Holly Holm isn’t losing sleep over Ronda Rousey not offering congratulations
Holly Holm has been gracious in victory after knocking out Ronda Rousey at UFC 193 last month, but she holds no ill will towards the former champion, who still hasn’t really acknowledged her performance or even congratulated her on the victory.
Rousey hasn’t said much in the weeks following the first loss of her MMA career, but in her initial statement and subsequent interview, she has barely uttered Holm’s name much less said ‘job well done’.
Holm isn’t too concerned whether Rousey was humbled in defeat or if she never hears a congratulations on her performance. Holm knows losing a fight is a very personal thing and everybody handles it in their own way and Rousey is no different.
"No, because I think if somebody doesn’t want to say it or it’s obviously affected her in a different way. She hasn’t really reacted this way to a fight before and so I know it’s just a lot of emotion," Holm told FOX Sports last Saturday ahead of UFC 194. "It’s really nothing on me. I don’t want to lose any sleep over it, lose any energy over it."
There is a part of Holm that understands exactly what Rousey is going through right now and that is probably why the former champion hasn’t exactly been forthcoming since the loss.
Holm experienced the brutality of defeat during her boxing career and no matter how much everybody in the world wants you to feel a certain way after a loss, she knows it’s actually a lot worse than you can possible describe in words.
She hasn’t really reacted this way to a fight before and so I know it’s just a lot of emotion. It’s really nothing on me.
— Holly Holm
And that’s probably what Rousey is feeling.
"I wouldn’t change anything about the fight, that’s what I go in there to do. I want to win. I hate to lose and I want the victory. I want the knockout. Who doesn’t want the knockout? That’s the ultimate victory. But when the fight is over and the decision is done, there’s always this little bit of compassion because when you’re a fighter you know what it’s like to lose," Holm said.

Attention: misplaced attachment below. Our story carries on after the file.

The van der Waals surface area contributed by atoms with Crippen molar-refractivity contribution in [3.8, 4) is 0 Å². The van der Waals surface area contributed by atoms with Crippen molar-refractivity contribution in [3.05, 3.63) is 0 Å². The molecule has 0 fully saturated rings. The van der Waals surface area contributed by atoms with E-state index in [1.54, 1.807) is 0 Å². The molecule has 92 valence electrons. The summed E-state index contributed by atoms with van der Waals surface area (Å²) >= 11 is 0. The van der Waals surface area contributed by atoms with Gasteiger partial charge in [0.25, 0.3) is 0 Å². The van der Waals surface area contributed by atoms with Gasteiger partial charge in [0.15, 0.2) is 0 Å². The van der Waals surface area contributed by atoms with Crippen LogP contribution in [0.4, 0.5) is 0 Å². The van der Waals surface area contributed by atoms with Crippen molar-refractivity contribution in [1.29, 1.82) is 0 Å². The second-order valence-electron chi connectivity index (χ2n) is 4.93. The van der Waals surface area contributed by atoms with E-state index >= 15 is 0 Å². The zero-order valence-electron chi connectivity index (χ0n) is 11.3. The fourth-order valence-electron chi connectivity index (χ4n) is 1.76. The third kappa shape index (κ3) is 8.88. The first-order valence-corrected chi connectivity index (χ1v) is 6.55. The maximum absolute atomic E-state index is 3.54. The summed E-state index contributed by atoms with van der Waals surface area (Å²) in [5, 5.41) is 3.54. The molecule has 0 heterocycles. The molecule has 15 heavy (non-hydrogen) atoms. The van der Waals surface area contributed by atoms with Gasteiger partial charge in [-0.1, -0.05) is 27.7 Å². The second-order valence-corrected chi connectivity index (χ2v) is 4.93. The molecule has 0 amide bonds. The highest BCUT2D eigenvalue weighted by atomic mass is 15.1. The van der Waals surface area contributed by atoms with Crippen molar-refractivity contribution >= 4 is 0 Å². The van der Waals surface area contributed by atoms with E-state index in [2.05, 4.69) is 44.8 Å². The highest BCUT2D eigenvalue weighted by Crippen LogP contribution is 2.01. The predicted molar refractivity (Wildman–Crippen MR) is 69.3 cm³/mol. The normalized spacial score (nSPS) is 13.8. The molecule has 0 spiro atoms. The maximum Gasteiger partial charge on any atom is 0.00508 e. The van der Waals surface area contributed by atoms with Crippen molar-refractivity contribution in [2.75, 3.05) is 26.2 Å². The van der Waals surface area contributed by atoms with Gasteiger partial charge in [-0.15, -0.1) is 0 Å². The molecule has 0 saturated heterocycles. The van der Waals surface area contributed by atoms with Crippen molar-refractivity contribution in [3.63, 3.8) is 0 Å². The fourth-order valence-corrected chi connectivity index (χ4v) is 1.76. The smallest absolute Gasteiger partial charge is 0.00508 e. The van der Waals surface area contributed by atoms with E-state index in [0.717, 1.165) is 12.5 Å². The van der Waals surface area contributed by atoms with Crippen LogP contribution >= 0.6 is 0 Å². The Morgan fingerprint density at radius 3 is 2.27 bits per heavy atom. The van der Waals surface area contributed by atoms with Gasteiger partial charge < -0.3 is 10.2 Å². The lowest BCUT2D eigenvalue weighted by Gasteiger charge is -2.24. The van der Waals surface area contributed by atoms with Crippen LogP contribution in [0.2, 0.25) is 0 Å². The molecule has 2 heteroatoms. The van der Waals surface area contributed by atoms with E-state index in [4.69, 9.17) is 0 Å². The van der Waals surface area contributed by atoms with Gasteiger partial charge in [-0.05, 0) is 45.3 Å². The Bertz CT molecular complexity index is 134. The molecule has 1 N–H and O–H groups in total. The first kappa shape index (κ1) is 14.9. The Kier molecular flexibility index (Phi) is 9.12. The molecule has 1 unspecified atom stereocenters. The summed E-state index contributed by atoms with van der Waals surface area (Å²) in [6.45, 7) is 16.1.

"There was a little bit of compassion. When I got knocked out, somebody came up to me and said ‘don’t be so down, it’s not the end of the world’ and I was like ‘that’s exactly what it feels like, the end of the world’. You put your heart and soul into it. Everything mental, emotional, you put everything into it. It is a very sad place to be and I’ve been there. So there’s a little bit of compassion for that."
Rousey may not be ready to give Holm credit for her performance just yet, but she has started to talk about the rematch that’s been proposed for UFC 200 next July.
Rousey has already committed to two movie projects that were set up prior to the first fight with Holm and then she hopes to return to the gym and get ready for a rematch next year. The former champion has also stated that if she falls to Holm a second time that she will likely call it a career and retire from the sport.
Holm tries to never put that kind of pressure on herself for any fight, but she says if that’s what Rousey needs to do to get ready for their rematch, more power to her.
"Everybody has their own mental way. Their own mental game," Holm said. "If that’s the way she needs to feel to feel ready for this. Maybe she needs to feel like it’s this or nothing in order to completely dive into it and dive into training. I don’t know, whatever she feels."
For her part, Holm won’t approach the rematch with Rousey thinking that she needs to somehow top her last performance in the Octagon. She’d rather just look at the second fight with Rousey as a new puzzle to solve and nothing that happened before really matters.
It’s that kind of mindset that’s served Holm so well during her entire career and she’s not going to change that before facing Rousey a second time.
"Every fighter has their own mental game. For me I know mine is just let’s stay focused, let’s just work hard and get ready for the fight," Holm said. "For this fight, a lot of people were thinking this is a really big thing for you, a lot of people think it’s too early, it’s the biggest venue, the pay-per-view numbers were pretty much just outrageous and it’s like ‘how do you feel about that?’ and I just really try to picture if I had this person across from me in practice it doesn’t seem so big. So I try to take the cameras and the lights out of it and just focus on the fighter in front of me and not really pay attention.
"It’s still just her and I so I like to keep a more grounded feel about it. Just be in the one fight in front of me."